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Why Is So Much Redistribution In-Kind and Not in Cash? Evidence from a Survey Experiment
Last registered on August 17, 2020

Pre-Trial

Trial Information
General Information
Title
Why Is So Much Redistribution In-Kind and Not in Cash? Evidence from a Survey Experiment
RCT ID
AEARCTR-0006294
Initial registration date
August 14, 2020
Last updated
August 17, 2020 1:15 PM EDT
Location(s)
Region
Primary Investigator
Affiliation
Yale University
Other Primary Investigator(s)
Additional Trial Information
Status
Completed
Start date
2020-04-09
End date
2020-04-21
Secondary IDs
Abstract
Basic economic theory prescribes that redistribution typically take the form of cash rather than in-kind goods and services, since cash lets the recipient choose how to use the resources, thereby maximizing benefits to the recipient. Notwithstanding this benefit, among the trillions of dollars of annual transfers in the United States, redistribution is mostly—and increasingly—in-kind. We help explain why with novel survey experiments to better-understand Americans’ preferences regarding the structure of government redistribution.

Our survey experiment offers a large, demographically representative sample of respondents a hypothetical choice between a cash transfer and a transfer that can only be spent on a bundle of “necessities.” We make three main points. First, survey respondents overwhelmingly preferred in-kind over cash transfers to the poor. The most important reason for this choice is paternalism: the belief that the poor will not spend cash on the right things. The preference for in-kind was common to a majority of virtually all segments of the general population, though not to a sample of intellectual elites. Second, stated preferences suggest that respondents are willing to redistribute considerably more in-kind than in cash. We also surveyed the poor, who preferred receiving cash, but not as strongly as the general population preferred redistributing in-kind. The modesty of this preference among the poor in part comes from a sizable minority that preferred in-kind redistribution, which many anticipated functioning as a self-control mechanism. Third, a randomized treatment explaining the value of choice significantly increased the preference for cash over in-kind, but it did not change the overall preference for in-kind.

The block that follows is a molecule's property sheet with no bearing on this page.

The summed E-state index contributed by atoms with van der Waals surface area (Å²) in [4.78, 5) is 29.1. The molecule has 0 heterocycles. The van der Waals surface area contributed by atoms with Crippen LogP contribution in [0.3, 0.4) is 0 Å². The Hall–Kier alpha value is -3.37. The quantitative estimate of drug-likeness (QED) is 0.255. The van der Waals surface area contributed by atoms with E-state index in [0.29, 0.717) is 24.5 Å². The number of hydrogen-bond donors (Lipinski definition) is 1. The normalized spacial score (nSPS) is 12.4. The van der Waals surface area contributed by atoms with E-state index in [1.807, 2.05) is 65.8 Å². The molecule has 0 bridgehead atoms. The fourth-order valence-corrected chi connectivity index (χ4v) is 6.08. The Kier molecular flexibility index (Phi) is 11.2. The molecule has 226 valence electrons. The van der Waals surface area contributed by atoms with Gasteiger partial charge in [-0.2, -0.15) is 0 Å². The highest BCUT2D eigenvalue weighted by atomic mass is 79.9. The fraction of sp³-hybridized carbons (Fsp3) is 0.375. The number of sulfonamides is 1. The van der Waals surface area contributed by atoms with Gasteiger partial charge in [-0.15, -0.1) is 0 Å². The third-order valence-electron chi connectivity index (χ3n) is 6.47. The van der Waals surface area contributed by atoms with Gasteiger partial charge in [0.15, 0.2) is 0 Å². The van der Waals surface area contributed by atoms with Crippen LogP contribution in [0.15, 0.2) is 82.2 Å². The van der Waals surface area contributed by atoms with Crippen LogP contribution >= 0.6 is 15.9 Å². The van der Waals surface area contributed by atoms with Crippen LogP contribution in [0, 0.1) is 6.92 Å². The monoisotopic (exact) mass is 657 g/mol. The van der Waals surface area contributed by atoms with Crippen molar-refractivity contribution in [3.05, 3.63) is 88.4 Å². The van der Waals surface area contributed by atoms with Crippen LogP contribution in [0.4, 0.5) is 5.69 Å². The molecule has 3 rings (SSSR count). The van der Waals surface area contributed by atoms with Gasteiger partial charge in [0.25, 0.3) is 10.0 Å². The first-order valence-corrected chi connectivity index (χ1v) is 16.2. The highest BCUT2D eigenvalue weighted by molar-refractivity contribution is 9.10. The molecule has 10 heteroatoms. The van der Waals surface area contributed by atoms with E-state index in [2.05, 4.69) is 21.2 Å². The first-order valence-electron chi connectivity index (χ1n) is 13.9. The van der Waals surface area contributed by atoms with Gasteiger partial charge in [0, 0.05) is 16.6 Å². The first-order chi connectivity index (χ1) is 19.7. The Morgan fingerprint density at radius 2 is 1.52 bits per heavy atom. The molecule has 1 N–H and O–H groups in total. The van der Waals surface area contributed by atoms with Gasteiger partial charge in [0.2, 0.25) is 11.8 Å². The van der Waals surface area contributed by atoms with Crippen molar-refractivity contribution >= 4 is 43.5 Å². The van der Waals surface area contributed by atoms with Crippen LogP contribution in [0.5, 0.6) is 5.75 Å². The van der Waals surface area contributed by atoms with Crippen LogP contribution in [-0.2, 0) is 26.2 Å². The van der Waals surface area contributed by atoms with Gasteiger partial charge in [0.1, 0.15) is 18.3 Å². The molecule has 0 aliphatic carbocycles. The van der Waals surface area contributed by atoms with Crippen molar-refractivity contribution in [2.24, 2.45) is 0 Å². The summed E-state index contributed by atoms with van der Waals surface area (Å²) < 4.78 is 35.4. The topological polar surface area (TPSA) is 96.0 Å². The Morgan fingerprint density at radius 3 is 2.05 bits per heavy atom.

External Link(s)
Registration Citation
Citation
Liscow, Zachary. 2020. "Why Is So Much Redistribution In-Kind and Not in Cash? Evidence from a Survey Experiment." AEA RCT Registry. August 17. https://doi.org/10.1257/rct.6294-1.0.
Experimental Details
Interventions
Intervention(s)
Intervention Start Date
2020-04-09
Intervention End Date
2020-04-21
Primary Outcomes
Primary Outcomes (end points)
Support for in-kind redistribution, support for cash redistribution, preference between cash and in-kind redistribution
Primary Outcomes (explanation)
Secondary Outcomes
Secondary Outcomes (end points)
Secondary Outcomes (explanation)
Experimental Design
Experimental Design
There were several randomized information and persuasion treatments, and random order effects are also under study.
Experimental Design Details
Randomization Method
Randomization done by computer.
Randomization Unit
Individuals
Was the treatment clustered?
No
Experiment Characteristics
Sample size: planned number of clusters
2500 individuals
Sample size: planned number of observations
2500 individuals
Sample size (or number of clusters) by treatment arms
1000 control, 3 sets of 500 treatment groups
Minimum detectable effect size for main outcomes (accounting for sample design and clustering)
IRB
INSTITUTIONAL REVIEW BOARDS (IRBs)
IRB Name
IRB Approval Date
IRB Approval Number
Post-Trial
Post Trial Information
Study Withdrawal
Intervention
Is the intervention completed?
No
Is data collection complete?
Data Publication
Data Publication
Is public data available?
No
Program Files
Program Files
Reports, Papers & Other Materials
Relevant Paper(s)
REPORTS & OTHER MATERIALS